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Fem IC and Supplements

What Supplements Are Useful for IC?

Karyn Eilber, M.D.

Interstitial cystitis (IC), also known as painful bladder syndrome (PBS), is a chronic bladder condition that currently has no identifiable cause. It is often associated with pain or general discomfort in the bladder area. 

Despite the number of people who are affected by IC, there is only one FDA-approved medication for IC. As with any medication, there may be some people skeptical about potential side effects. Also, there might be people who are just hesitant to add another medicine into their routine. 

If you’re reading this, chances are you already have some idea of what IC is. You might have been diagnosed with IC, or wondering if you have it. IC symptoms are often triggered by acidic food and drink, stress, and certain times of a woman’s cycle. 

People with IC experience a variety of symptoms that can be triggered by many different things. This begs the question: What do people do for IC? Some turn to supplements for relief and control of their symptoms. 

Supplements for IC

When you have IC, the key to a good quality of life is figuring out what works for your body. In our research, we’ve discovered that supplements are the fourth most common management strategy. It follows managing your diet, taking medications, and avoiding sexual activity (we hope you won’t have to do the latter). 

So, which bladder health supplements make sense to take for IC bladder support? It’s vital that the supplements you choose perform specific functions to ease your symptoms.

Inflammation and Antioxidant Support

Although the exact cause of IC is unknown, it is generally accepted that IC is associated with inflammation. With that being said, supplements with well established inflammation-soothing and antioxidant properties may be beneficial. 

  • Quercetin and Rutin are plant pigments, or flavonoids, found in many fruits and vegetables. They’re known for their antioxidant and anti-inflammatory properties, which make them ideal substances for IC symptoms*. Rutin and Quercetin are chemically very similar. In the body, Rutin is actually converted into Quercetin. Although there is only one small study conducted in 2001 that reinforces the potential for Quercetin to relieve IC symptoms, there is a more recent study demonstrating that Rutin may help protect the bladder against damage from chemotherapy.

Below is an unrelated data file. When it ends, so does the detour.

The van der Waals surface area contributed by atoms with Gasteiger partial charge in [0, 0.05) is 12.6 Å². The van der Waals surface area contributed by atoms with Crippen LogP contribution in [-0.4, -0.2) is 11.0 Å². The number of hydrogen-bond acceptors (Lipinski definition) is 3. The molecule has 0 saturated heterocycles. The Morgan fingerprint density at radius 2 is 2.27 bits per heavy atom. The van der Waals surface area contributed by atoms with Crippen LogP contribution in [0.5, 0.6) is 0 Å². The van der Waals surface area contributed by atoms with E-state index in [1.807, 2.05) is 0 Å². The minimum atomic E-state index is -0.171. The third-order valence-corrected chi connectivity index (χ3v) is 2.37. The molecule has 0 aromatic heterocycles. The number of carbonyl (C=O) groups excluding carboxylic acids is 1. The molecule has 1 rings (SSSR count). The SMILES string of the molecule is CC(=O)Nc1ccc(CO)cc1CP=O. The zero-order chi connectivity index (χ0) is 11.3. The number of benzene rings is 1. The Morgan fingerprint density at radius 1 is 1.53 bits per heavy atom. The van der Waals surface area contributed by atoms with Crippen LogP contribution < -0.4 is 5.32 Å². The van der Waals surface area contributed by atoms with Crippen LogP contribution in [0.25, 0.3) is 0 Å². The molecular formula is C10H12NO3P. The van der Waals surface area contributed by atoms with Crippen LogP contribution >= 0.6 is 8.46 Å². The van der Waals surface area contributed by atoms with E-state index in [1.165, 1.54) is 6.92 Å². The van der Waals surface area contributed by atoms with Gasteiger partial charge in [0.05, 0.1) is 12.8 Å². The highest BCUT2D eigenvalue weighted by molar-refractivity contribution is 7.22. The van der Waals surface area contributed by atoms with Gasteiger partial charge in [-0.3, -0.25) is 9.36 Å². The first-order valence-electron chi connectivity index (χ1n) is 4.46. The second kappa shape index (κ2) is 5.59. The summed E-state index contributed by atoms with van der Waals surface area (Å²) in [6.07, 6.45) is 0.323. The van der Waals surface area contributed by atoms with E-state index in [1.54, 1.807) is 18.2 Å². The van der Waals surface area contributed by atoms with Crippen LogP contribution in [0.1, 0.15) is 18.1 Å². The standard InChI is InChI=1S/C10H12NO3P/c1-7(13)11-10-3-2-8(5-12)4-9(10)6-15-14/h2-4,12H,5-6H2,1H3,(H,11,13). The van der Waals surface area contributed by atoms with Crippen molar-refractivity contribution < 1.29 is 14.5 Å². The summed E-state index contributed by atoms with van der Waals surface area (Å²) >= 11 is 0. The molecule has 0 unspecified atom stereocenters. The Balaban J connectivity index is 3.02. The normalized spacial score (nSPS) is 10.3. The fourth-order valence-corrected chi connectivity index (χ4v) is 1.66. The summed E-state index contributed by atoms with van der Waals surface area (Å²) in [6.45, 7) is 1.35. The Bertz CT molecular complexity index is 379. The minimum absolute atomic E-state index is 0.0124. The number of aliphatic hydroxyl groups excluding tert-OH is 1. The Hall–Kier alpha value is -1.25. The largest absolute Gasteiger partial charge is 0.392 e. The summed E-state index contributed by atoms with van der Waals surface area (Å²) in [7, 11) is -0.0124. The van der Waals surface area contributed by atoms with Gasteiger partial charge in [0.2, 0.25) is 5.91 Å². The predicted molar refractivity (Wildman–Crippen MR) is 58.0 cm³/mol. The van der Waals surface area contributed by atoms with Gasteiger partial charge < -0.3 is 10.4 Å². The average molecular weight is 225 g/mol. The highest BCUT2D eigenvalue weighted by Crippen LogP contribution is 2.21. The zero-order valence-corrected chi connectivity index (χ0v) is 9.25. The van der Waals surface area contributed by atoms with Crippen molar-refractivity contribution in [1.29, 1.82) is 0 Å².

• Pine bark may help to soothe inflammation and offer a rich source of antioxidants that may help with urinary tract infections.  

Neutralize Acids

Many people with IC notice worsening of symptoms with acidic food and drink. That’s why it’s so important to include supplements that can help neutralize acids. 

  • Calcium glycerophosphate (CGP) can be helpful before eating or drinking things that have a high acidic content.* In a survey, patients took two tablets of CGP before meals. After four weeks, participants noted a 40% improvement of their symptoms. 
  • Sodium bicarbonate, better known as baking soda, might be a surprising addition to this list. It can be a great supplement for IC because of how well it helps to neutralize acids.* 

In a questionnaire, almost 600 people claimed that CGP and sodium bicarbonate helped improve symptoms. This questionnaire suggested that taking CGP and sodium bicarbonate before meals could help reduce sensitivity when triggering foods are consumed.* 

Replenish the GAG Layer

The glycosaminoglycan, or GAG, layer is a mucus barrier that protects your bladder from bacteria. When you have IC, your GAG layer might have been weakened or lost. This exposes your bladder to all kinds of substances, making it prone to infection and irritation. These ingredients could be influential in helping to rebuild the GAG layer of the bladder.*